Henry Poon's Blog

Normandy Part II

Our tour lasted a whole day and we got to see a lot of the sights attributed to America’s part during the Battle of Normandy. There were other tours that took visitors to the British and Canadian beaches as well, but we didn’t have time for those.


Quite a lot of fighting happened in this town during the Battle of Normandy. As a tribute to the paratroopers, there is now a model of a hanging paratrooper on the side of the church.

This place was also featured as a mission in the Call of Duty Series and here too I could see a lot of resemblance.

Museum of the Airborne

This museum is dedicated to the paratroopers during the Battle of Normandy. The biggest exhibit there was the C-47, the plane that the paratroopers flew in before they dropped.

The museum is situated just outside the church in the city centre.

La Fière

The guide explained that at the time, during the Battle of Normandy, the water level was much higher and the bridge was the only way across the river. The American paratroopers withstood fierce German counterattacks before they finally defended the bridge successfully.

As always, there is a monument of some sort.

Utah Beach

This was probably one of the beaches with the lightest amount of fighting, relatively as opposed to Omaha beach.  The bunkers here are also gone just like at Omaha.

Here’s a pretty artistic shot of a Flak 88 and the horizon.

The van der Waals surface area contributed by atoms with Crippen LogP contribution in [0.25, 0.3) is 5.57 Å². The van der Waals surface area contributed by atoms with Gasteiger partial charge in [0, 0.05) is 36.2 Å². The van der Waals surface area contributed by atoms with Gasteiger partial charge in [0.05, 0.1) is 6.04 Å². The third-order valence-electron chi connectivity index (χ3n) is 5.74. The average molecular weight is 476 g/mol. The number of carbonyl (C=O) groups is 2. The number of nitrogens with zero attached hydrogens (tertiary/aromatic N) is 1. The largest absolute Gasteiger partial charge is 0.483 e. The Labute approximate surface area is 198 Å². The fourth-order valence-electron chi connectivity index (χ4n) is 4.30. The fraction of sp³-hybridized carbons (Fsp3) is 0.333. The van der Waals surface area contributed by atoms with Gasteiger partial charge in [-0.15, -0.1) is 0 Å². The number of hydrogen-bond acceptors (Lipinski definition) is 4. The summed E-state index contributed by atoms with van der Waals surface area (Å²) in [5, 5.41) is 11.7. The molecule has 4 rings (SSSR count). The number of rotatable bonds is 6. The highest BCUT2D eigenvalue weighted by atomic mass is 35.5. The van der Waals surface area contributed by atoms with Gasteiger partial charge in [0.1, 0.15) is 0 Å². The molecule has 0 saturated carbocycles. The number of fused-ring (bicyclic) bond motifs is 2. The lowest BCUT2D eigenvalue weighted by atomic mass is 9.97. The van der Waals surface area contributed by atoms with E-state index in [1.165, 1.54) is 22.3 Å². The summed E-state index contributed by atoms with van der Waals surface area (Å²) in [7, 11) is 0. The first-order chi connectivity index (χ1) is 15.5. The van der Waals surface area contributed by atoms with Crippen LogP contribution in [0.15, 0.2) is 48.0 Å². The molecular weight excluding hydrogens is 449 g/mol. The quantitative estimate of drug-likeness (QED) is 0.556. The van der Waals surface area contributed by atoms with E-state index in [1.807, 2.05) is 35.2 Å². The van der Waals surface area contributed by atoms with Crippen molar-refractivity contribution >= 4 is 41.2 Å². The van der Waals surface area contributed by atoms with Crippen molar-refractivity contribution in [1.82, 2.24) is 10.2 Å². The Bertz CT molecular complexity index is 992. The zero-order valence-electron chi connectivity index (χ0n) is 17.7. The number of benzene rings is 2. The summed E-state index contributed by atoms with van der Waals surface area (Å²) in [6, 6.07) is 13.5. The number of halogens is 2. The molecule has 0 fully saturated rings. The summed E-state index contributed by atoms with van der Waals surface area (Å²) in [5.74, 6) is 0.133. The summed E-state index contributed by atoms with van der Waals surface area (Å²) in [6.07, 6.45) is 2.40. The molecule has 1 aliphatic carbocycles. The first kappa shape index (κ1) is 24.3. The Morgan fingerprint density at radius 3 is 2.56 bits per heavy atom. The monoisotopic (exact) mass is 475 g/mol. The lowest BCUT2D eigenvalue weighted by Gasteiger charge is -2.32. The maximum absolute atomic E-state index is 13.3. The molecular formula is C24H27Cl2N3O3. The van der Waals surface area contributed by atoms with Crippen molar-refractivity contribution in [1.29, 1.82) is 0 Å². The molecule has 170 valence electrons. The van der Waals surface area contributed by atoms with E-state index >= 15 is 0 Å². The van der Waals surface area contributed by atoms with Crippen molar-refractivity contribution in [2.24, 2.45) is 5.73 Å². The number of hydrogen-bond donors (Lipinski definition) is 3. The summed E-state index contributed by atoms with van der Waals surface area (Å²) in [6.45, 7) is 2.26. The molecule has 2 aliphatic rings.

This church was a field hospital during the Battle of Normandy. The guide said the church was built around 425 AD, but other sources say its from the 12th century.

In the church, there are still some scars from the fighting. In particular, there is a patched up hole from where a mortar shell once dropped. It seems it was stuck in the ceiling and never exploded.

Some of the church pews still have blood stains on them.

Driving Back to London

On the way back to London, we stopped at the Canadian World War I memorial at Vimy Ridge. After that, we drove back to France. At the border, the British border guard gave us such a hard time. She kept asking questions like, “why are you travelling?”, “where are you getting the money for this trip?”, “what do you do for a living?”, etc. I didn’t think we looked that suspicious.

When we first drove to France, Edward drove for most of it, but on the way back, I wanted to try driving in London just to see what it felt like. Every moment of the drive was quite stressful for me.

The weird part was that because the lanes are narrower, the driver almost always naturally leans to the left side of the lane and the left side mirror is over the lane divider.  Through construction sites, we’d drive past the orange traffic cones and if those were a tad bit taller, the mirror would have hit them.  We both ran up the curb a few times during the drive too. Luckily, we returned the car in one piece and without and scratches or dents.

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